After the opening session at ALA’s Library and Information Technology Association National Forum, held in Salt Lake City October 1–4, American Libraries caught up with LITA Past President Andrew Pace, who said there’s a lot of work involved in diversifying the keynote topics. Each is chosen to strike a balance between “fact, fun, and fancy,” … Continue reading LITA Forum Speakers Make the Case for Mobile
The once-exponential rate of growth in Wikipedia's size is slowing. The number of new articles per month peaked in 2007 at about 60,000, declining steadily to about two-thirds of that figure today, according to research by the Augmented Social Cognition Research Group at the Palo Alto Research Center. The number of active editors crested at … Continue reading Wikipedia Growth Slows
E-books are nothing new, and librarians and library patrons have long struggled with their lack of utility. Reading on a computer screen for long periods of time is not most people's cup of tea and leads to hundreds of pages-long printouts in many a library lab. However, in early 2008, e-books began to make waves … Continue reading E-readers in Action
On what was apparently a slow news day, the front page of the July 29, 2009, New York Times featured YAWA—yet another Wikipedia article—a variation on the enduring theme of “Wikipedia is changing the world; how shocking” (or how wonderful, depending on the mood of the reporter). This one highlighted an exploration of the ethics of … Continue reading What Do You See?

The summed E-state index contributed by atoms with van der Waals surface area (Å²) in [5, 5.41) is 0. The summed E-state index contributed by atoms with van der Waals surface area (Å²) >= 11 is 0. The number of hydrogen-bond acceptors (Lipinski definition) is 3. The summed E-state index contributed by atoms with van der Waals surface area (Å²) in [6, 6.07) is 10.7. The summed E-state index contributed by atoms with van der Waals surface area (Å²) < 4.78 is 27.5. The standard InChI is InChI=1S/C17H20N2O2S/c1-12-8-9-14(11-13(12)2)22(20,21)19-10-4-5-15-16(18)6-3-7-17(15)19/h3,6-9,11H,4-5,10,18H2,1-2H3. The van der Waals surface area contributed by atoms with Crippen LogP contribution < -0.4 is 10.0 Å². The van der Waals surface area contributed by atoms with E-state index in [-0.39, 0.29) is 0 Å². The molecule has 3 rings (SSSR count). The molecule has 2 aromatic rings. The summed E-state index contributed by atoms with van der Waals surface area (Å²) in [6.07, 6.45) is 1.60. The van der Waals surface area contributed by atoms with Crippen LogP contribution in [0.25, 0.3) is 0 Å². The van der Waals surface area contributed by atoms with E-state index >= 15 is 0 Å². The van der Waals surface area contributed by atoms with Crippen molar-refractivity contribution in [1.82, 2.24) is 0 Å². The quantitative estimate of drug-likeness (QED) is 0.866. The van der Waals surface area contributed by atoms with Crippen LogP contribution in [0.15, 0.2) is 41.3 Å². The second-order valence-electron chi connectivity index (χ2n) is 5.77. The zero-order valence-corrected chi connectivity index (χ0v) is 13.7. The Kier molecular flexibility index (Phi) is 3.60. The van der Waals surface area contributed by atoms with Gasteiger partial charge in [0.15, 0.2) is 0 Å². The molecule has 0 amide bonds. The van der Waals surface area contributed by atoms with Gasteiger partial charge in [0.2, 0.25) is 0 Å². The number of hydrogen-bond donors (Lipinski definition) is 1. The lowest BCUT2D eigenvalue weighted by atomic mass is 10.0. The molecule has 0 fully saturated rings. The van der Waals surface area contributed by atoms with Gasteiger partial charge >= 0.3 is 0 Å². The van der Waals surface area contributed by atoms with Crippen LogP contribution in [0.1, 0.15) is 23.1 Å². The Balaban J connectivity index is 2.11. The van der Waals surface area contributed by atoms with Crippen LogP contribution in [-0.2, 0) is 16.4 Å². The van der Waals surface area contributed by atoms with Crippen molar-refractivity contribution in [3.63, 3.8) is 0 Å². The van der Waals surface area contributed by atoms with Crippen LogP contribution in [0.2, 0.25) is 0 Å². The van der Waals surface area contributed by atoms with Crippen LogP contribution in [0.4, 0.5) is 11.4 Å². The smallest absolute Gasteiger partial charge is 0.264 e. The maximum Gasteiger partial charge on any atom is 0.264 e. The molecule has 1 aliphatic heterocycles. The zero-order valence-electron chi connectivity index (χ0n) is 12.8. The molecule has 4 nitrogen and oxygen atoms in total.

A little over a year ago, I received an e-mail from Cantaloupe Music announcing the release of a new live recording of Brian Eno’s Music for Airports, available solely as a download-only digital file through iTunes and the label’s website (Cantaloupe CA21045). At Northwestern University we typically buy most CDs released by Cantaloupe, so I … Continue reading The Download Dilemma
Ohio libraries have been spared the proposed budget cuts that had threatened to lower their state funding by 30%. However, the biennial budget passed by the state legislature July 13 still includes a reduction in library funding of some 11%. The budget legalizes racetrack slot machines and cuts several state programs to close a projected … Continue reading Ohio Budget Deal Includes Less Severe Funding Cut
Looking back, what would you say was the biggest threat to intellectual freedom that you have encountered? Judith Krug: The biggest threat that we have not only faced in the past, but that we face today and I presume we’ll face tomorrow, is ourselves. And this threat becomes much more pronounced as outside pressures begin … Continue reading On the Line for the First Amendment
A couple of generations ago, a catchphrase entered the American lexicon, representing growing concern about the quality of education and in particular a perceived decline in literacy. “Why Johnny Can’t Read,” from the title of 1955 book by Rudolf Flesch, became a byword for the perception of relaxed standards and concomitantly lower achievement in schools. … Continue reading Why Johnny Can’t Search